The realtor told him, “I could rent this place tomorrow for $1,500 a month.” Renting it is probably my brother’s plan. But he will likely make substantial profits on the house, too, as it goes up in value someday…

The house is roughly 1,500 square feet, with a great lot. So if you assume $100-a-foot building costs, plus a $50,000 lot – that gets you to $200,000. In a good real estate market, it should be worth a lot more than that. So my brother doubling his money is not out of the question.

Stepping back and looking at the big picture, you can see it’s finally happening in America. You knew it would someday. The real estate market is clearing. Banks are finally getting their real estate off their books… at any price.

Right now is the moment to make your deal. The time for extraordinary deals like this will pass… quicker than you think.

Here’s another example…

“You’re not going to believe the deal I just got,” a friend here on the Florida coast told me yesterday. “I bought a three-bedroom/two-bath house close to the beach for exactly $100,000. It was a bank-owned property. The bank’s original loan on it was something like $270,000.”

The story gets crazier… He told me, “The guy who defaulted on the loan still lives in the house. He’s paying me rent. I offered to sell the house back to him for $125,000 next year, and higher the next, and so on.”

My friend got a great deal. And as he pointed out to me, “The guy who defaulted wins, too… He’ll be able to buy his house back from me someday if he wants, for half of what he owed the bank – and it’s a nice profit for me. It’s crazy.”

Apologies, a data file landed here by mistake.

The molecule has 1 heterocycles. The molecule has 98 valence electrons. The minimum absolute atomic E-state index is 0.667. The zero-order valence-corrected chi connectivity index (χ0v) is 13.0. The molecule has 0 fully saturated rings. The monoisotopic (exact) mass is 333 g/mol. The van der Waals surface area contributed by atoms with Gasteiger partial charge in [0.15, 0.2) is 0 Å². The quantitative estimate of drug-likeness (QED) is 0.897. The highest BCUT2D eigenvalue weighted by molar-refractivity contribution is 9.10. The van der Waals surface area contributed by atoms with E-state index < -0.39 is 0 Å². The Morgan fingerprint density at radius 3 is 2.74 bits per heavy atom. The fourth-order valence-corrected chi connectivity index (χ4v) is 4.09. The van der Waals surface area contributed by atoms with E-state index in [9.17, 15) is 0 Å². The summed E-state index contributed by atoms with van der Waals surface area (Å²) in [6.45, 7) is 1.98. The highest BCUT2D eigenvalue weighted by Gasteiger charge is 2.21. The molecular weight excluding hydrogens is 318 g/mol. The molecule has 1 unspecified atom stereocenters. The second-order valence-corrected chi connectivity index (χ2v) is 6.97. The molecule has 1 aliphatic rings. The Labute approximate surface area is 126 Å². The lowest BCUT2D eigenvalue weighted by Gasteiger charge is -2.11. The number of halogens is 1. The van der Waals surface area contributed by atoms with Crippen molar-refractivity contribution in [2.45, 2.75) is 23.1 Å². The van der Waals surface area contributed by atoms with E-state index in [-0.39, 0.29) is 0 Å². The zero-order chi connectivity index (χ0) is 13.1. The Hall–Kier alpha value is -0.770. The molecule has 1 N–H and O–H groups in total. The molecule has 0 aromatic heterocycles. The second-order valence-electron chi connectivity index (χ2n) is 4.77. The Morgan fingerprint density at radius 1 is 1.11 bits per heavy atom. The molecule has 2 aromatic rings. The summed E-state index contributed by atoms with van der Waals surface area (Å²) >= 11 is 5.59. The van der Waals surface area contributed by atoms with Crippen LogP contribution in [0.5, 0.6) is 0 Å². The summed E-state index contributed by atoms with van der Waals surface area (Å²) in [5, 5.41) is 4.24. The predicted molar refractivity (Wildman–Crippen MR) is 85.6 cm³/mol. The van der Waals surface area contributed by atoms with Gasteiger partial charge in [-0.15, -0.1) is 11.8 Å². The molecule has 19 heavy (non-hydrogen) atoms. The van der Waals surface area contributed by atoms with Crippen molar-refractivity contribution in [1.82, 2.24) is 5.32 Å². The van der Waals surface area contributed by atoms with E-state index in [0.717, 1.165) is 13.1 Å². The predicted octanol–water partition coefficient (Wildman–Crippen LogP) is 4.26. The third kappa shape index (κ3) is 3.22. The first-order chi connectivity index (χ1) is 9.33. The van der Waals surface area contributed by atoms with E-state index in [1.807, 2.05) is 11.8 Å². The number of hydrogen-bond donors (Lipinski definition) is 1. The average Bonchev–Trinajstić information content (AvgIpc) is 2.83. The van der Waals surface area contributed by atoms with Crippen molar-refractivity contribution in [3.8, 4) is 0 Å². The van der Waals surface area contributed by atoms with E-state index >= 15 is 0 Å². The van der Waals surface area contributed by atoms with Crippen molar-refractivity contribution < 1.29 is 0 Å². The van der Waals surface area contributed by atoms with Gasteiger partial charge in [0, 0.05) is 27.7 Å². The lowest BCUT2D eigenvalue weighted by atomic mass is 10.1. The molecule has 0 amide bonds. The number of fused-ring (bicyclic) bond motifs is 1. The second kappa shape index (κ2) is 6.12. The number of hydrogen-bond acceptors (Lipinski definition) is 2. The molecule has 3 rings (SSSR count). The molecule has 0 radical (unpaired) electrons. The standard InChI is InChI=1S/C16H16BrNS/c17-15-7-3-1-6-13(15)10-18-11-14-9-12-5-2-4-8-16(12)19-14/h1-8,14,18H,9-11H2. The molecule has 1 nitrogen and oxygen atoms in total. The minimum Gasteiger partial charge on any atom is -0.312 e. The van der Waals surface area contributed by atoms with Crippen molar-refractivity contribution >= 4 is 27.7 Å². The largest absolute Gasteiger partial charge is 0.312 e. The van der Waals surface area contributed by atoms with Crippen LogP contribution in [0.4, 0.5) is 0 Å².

This is it. This moment, right now, is the bottom in U.S. real estate.

Deals like these only happen at the “V” bottom – the quick dip down and quick recovery at the very bottom. If you want one of these deals, now is the time.

They will NOT be advertised in your local newspaper. You have to seek them out. You have to make the offers on properties. You have to roll up your sleeves and dirty your boots. But it will be worth the effort… if you can swing it.

These are real deals I’ve described to you. They are happening, right now. I heard about these two in the last 48 hours, and I wasn’t even asking these guys what they were up to.

In Florida, some banks are selling houses with $270,000 loans for $100,000. These two stories are proof. But trust me… You will not be able to buy houses for half of replacement cost much longer.

Now is your moment to buy. Get out there. Don’t let this moment pass!

Good investing,

Steve

Now is the Time to Buy Real Estate

Those Fools… The Housing Bust is OVER
By Dr. Steve Sjuggerud
Monday, December 12, 2011
“The bursting of the global housing bubble is only halfway through,” The Economist magazine wrote recently.

I disagree…

Here in the U.S. at least, the housing bubble is completely over.

It drives me nuts when I hear commentators say, “We’re halfway through,” and, “We have more pain to come.”

Here’s the FACT: Right now, houses in America are the best value they’ve been in many generations. It’s not hard to understand…